9.26.14: Fast, Furious and Dysfunctional

Paula Dwyer writes editorials on economics, finance and politics for Bloomberg View. She was London bureau chief for Businessweek and Washington economics editor for the New York Times, and is a co-author of “Take on the Street: How to Fight for Your Financial Future.”
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Fast and (Almost) Furious
U.S. gross domestic product grew in the spring months even faster than we thought. The economy expanded an annualized 4.6 percent in the second quarter, up from a previous estimate of 4.2 percent, for the fastest rate since 2011's final quarter. Much of the improvement is due to companies (finally) stepping up investment. Today's report also adds new evidence that health-care prices continue to grow slowly, writes Jason Furman, chairman of the White House Council of Economic Advisers.

Gross Out
Bill Gross, the larger-than-life founder of Pacific Investment Management Co. and whose Total Return bond fund was larger than some national economies, decamped to rival Janus Capital Group Inc. The departure comes amid a dispute about the firm's future, a securities investigation over allegedly false fund valuations and record cash withdrawals by investors. The WSJ reported that Gross was on the verge of being fired. Investors didn't wait around to assess the implications -- they just sold.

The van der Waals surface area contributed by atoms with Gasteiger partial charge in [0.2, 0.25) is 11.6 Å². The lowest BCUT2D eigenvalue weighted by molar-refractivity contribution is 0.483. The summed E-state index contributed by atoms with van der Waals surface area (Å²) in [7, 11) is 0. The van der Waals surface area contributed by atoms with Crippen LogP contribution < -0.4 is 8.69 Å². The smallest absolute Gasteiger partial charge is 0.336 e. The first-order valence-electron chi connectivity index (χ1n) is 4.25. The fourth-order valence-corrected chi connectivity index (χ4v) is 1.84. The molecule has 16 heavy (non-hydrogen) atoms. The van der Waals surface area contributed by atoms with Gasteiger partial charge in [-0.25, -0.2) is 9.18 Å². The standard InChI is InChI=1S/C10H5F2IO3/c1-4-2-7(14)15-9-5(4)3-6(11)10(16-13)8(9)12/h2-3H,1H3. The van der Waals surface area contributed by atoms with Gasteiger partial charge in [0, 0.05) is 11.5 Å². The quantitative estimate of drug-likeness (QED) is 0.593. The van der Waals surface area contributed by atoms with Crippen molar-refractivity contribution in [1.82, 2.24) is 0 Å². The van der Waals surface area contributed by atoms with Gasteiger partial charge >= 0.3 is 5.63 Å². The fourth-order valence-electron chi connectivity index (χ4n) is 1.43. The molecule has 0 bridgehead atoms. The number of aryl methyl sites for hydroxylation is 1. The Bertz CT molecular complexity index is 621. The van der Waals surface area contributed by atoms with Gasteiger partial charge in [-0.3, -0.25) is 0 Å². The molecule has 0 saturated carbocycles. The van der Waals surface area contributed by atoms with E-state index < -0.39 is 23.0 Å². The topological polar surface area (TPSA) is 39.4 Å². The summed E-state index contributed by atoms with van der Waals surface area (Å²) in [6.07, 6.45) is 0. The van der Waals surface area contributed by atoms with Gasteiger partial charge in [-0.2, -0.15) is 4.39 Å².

The Goldman Tapes
Speaking of dysfunctional, ProPublica's Jake Bernstein and WBEZ's "This American Life" co-published a must-read article, based on secret tape recordings by a fired bank examiner, revealing a troubling relationship between the U.S. Federal Reserve and Goldman Sachs Group. How much deference regulators give to large banks like Goldman is often the topic of cocktail-party chatter. Now we know the answer: Even an internal investigation found that "the New York Fed had become too risk-averse and deferential to the banks it supervised." Here at Bloomberg View, author Michael Lewis writes that "The Ray Rice video for the financial sector has arrived." A lengthy rejoinder from the Fed offers important legal context.

Tweet of the Day
Binyamin Appelbaum ‏@BCAppelbaum
Maybe bank regulators should have to wear video recorders too.

Patent Court Smackdown
And while we're on the topic of regulatory capture, Vox's Timothy B. Lee writes about the obscure but important U.S. Court of Appeals for the Federal Circuit, which hears all patent disputes. Over the years, the court made patent law increasingly favorable to patent holders, resulting in a rapid increase in the number of patents and a surge in patent litigation. But the U.S. Supreme Court lately has been rejecting the lower court's logic in an attempt to rein it in.

Wall Street Compensation
One of the enduring mysteries about Wall Street is why its employees are paid so much. Wall Street makes more money overall "because financial deregulation has let them rake in big rents, basically profits above and beyond what you'd expect," writes Matt O'Brien in Wonkblog. It also shares more of that largesse with its workers. Non-finance wages go up 0.15 percent for every 1 percent increase in rents, while fund managers and security dealers get 0.9 percent and 0.63 percent more, respectively.

Yahoo's Cash